Remember: if you find yourself beginning to trip over your stockpile, you’ve reached a danger point. While it is okay to stock up, it is painfully easy to start hoarding. If you cannot organize and keep track, you’ll find yourself with a problem.

~

While there are a range of other questions you can ask yourself, those are the three primary ones that I personally use. Do you have any questions that you ask yourself that I missed? Maybe you can teach me how to stock up more efficiently. Thank you!

~#~

If you happen to find this post helpful, would you consider sharing it with a friend or on social media?  Thanks!


I’ve written a lot of books sharing my odd view of life in hopes of helping others. My most notorious book is titled The Shoestring Girl: How I Live on Practically Nothing and You Can Too, but The Minimalist Cleaning Method is pretty popular as well. You can find them at the following places:

Amazon
Barnes and Noble
Apple iBooks
Smashwords (non-DRM)

Thank you for your support!

Categories
Economy Finances Food Frugality Minimalism

Supply Chain Concerns

Okay, folks. At last count these are the situations we are dealing with in addition to the COVID-19 outbreak:

On top of that, there also happens to be a Swine Flu outbreak that I’m watching that will affect our food chain as well as the fact that the United States Postal Service is having its own financial issues.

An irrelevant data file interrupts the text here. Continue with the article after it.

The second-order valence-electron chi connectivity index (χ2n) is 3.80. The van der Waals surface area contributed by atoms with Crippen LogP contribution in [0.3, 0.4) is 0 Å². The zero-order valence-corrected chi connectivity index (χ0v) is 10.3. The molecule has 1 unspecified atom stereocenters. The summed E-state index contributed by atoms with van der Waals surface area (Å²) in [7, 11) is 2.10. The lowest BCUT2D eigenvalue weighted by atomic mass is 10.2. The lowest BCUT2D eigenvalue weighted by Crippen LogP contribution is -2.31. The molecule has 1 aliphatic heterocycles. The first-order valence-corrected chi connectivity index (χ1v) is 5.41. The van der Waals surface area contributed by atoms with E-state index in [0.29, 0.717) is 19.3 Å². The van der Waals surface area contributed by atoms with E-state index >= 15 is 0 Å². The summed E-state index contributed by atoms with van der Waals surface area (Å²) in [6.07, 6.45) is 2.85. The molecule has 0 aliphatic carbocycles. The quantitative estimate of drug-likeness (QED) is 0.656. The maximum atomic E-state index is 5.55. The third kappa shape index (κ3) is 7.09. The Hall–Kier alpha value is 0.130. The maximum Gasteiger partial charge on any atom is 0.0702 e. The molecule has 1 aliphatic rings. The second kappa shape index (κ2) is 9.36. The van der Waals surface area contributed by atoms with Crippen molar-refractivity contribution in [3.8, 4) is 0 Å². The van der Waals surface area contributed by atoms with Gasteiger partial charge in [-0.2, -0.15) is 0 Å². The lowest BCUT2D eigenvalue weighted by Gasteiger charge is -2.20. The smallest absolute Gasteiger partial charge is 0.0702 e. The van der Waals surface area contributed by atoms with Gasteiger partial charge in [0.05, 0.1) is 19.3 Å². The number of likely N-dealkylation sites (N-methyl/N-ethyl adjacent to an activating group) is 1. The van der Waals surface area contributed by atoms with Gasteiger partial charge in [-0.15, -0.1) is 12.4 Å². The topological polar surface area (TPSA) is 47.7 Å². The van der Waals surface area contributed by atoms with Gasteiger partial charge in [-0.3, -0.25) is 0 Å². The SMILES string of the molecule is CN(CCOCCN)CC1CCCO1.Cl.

Are you beginning to understand why I am urging you to grow at least some of your own food now? Because I didn’t link to all of the news reports I have found on this stuff; there’s actually more out there than I listed.

If you look back in history (which I did when I researched the Stock Market these past couple years, you will notice an astounding similarity to the Great Depression. While the exact details are different, the similarities I am noting are highly concerning.

When it comes down to it, however, our primary needs are food and shelter. As long as we have a roof over our heads, clothes on our backs, and food in our bellies, we will be okay. That’s why I’m not going into too much detail about other areas at the moment. If you resist the urge to toss your excess at the moment, a bit of creativity will get you through this.